The Cardinals Entered Tuesday’s game 4 games out of the second Wild Card. How did they get here and what needs to happen now?
After the All-Star Break, the Cardinals were starting to, uh, walk their way out of the malaise of terrible that marked the first half of the season. That was reflected in their playoff odds which dipped, at times, below 3%.
That better play has turned into downright optimism. The Cardinals returned home from Pittsburgh and Kansas City the proud owners of a six-game road winning streak, with two sweeps. They have won eight of their last nine and sit at 61-56. They are 4 games out of the second Wild Card spot.
Ahead of them are the Reds and the Padres. Cincinnati feels catchable, sitting just 2.5 games ahead of the Cardinals. The Padres have slipped to 11 games out and third place in the NL West. They got Tatis Jr. back on Sunday and he pretty much made up two weeks of lost production in one 4-5, 2 HR explosion.
That’s who the Cardinals are now chasing.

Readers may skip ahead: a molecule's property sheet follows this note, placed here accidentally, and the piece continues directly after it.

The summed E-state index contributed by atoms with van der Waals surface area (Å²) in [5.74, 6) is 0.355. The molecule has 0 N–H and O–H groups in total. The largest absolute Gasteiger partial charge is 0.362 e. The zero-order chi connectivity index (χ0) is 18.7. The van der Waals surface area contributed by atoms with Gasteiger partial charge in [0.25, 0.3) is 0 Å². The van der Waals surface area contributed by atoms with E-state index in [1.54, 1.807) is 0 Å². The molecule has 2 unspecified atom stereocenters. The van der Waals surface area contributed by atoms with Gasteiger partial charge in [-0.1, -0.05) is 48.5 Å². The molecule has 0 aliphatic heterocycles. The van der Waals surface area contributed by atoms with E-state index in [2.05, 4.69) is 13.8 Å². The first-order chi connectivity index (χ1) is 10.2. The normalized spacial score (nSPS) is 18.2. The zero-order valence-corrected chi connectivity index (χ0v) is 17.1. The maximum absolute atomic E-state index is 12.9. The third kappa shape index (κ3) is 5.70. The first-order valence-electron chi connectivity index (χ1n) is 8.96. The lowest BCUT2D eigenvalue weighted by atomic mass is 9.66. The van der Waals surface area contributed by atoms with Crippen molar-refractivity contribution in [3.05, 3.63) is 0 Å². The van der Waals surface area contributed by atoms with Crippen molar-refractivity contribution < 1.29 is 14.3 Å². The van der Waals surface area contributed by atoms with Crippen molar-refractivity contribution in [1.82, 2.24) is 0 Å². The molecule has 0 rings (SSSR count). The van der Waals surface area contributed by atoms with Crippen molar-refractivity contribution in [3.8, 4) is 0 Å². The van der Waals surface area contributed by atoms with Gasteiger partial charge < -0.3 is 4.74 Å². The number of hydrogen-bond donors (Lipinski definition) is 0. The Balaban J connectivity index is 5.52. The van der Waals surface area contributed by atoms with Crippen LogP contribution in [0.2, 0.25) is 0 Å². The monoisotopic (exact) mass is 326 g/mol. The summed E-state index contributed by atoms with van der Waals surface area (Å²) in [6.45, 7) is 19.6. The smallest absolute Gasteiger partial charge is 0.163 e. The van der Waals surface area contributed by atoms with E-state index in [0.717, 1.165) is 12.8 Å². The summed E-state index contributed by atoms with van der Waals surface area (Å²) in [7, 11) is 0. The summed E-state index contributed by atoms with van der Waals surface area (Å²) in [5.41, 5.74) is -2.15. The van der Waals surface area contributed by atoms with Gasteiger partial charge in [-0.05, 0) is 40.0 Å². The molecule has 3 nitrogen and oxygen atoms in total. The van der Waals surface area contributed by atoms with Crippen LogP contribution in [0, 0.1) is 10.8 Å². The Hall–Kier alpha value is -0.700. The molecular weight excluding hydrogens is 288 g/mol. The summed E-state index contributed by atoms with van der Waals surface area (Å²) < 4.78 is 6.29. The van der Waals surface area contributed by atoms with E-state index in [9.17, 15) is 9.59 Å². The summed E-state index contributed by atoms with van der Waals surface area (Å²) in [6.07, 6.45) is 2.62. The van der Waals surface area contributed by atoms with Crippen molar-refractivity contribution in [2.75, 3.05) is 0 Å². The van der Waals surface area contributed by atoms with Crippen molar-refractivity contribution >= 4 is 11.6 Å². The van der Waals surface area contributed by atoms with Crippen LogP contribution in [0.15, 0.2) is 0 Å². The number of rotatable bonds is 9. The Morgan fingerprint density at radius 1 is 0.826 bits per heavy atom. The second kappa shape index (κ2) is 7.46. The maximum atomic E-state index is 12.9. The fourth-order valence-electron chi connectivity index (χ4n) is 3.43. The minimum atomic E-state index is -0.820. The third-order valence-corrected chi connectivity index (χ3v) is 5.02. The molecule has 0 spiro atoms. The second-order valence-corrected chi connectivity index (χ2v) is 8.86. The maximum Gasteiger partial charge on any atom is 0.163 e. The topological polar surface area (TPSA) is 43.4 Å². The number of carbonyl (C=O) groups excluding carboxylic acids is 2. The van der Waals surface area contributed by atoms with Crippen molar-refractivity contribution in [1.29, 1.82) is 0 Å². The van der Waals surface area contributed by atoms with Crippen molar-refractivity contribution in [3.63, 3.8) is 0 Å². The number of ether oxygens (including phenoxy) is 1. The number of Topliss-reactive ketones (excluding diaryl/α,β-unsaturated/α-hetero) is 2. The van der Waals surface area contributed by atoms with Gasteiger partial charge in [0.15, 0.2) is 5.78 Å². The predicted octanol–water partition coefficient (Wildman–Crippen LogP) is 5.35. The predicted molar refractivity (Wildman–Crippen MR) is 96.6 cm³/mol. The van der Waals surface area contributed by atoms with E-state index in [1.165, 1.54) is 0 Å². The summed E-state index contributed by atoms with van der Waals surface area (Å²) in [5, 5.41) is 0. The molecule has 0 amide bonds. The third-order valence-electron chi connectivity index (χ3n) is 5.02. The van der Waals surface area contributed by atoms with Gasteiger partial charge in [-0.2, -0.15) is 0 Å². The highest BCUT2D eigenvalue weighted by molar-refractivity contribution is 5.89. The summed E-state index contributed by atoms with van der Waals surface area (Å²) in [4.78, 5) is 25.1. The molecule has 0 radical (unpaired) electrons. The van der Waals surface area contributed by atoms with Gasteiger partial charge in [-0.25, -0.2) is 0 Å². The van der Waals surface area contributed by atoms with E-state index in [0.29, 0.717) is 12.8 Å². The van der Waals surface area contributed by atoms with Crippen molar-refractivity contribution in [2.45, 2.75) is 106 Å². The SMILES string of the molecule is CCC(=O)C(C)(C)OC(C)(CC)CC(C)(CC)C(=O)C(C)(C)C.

The Cardinals started a series against the Brewers on Tuesday night. They won/lost and looked good/bad. Adam Wainwright was terrific/good/ok/bad and the offense did/did not score some runs. (I’m writing this on Monday. Sorry I can’t update the information.) The Brewers have continued to play well and have a likely insurmountable 10 game lead on the Cardinals entering the series.
Maybe you can see the problem? The Brewers are good and have a huge cushion. The Padres are also good and are expected to play well down the stretch. That shows up in the Cardinals’ playoff odds.
Despite solid-to-good play for more than a month since the Break, the Cardinals’ postseason chances have barely twitched. It took about a month for the Cardinals to climb to the lofty number of 4.2%. A little over three weeks later, which included a 6-game win streak, the Cardinals sport a 5.7% chance at extending their season. 5.1% of that is now Wild Card. They have a .6% chance at the division.